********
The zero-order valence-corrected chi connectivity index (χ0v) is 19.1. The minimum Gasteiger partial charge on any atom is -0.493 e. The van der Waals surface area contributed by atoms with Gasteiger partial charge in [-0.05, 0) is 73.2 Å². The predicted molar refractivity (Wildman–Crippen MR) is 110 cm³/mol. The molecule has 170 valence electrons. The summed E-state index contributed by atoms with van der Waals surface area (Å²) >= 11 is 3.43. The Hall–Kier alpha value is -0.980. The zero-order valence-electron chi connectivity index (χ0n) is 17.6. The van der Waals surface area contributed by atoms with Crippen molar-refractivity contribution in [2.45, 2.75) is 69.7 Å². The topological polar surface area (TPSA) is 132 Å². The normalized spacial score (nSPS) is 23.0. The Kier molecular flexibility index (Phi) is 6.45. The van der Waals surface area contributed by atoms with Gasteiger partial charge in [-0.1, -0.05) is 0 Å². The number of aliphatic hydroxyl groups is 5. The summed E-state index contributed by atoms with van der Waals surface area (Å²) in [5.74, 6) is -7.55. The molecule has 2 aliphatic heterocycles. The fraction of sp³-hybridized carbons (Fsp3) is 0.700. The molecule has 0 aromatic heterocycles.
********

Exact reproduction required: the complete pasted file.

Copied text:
The zero-order valence-corrected chi connectivity index (χ0v) is 19.1. The minimum Gasteiger partial charge on any atom is -0.493 e. The van der Waals surface area contributed by atoms with Gasteiger partial charge in [-0.05, 0) is 73.2 Å². The predicted molar refractivity (Wildman–Crippen MR) is 110 cm³/mol. The molecule has 170 valence electrons. The summed E-state index contributed by atoms with van der Waals surface area (Å²) >= 11 is 3.43. The Hall–Kier alpha value is -0.980. The zero-order valence-electron chi connectivity index (χ0n) is 17.6. The van der Waals surface area contributed by atoms with Crippen molar-refractivity contribution in [2.45, 2.75) is 69.7 Å². The topological polar surface area (TPSA) is 132 Å². The normalized spacial score (nSPS) is 23.0. The Kier molecular flexibility index (Phi) is 6.45. The van der Waals surface area contributed by atoms with Gasteiger partial charge in [-0.1, -0.05) is 0 Å². The number of aliphatic hydroxyl groups is 5. The summed E-state index contributed by atoms with van der Waals surface area (Å²) in [5.74, 6) is -7.55. The molecule has 2 aliphatic heterocycles. The fraction of sp³-hybridized carbons (Fsp3) is 0.700. The molecule has 0 aromatic heterocycles.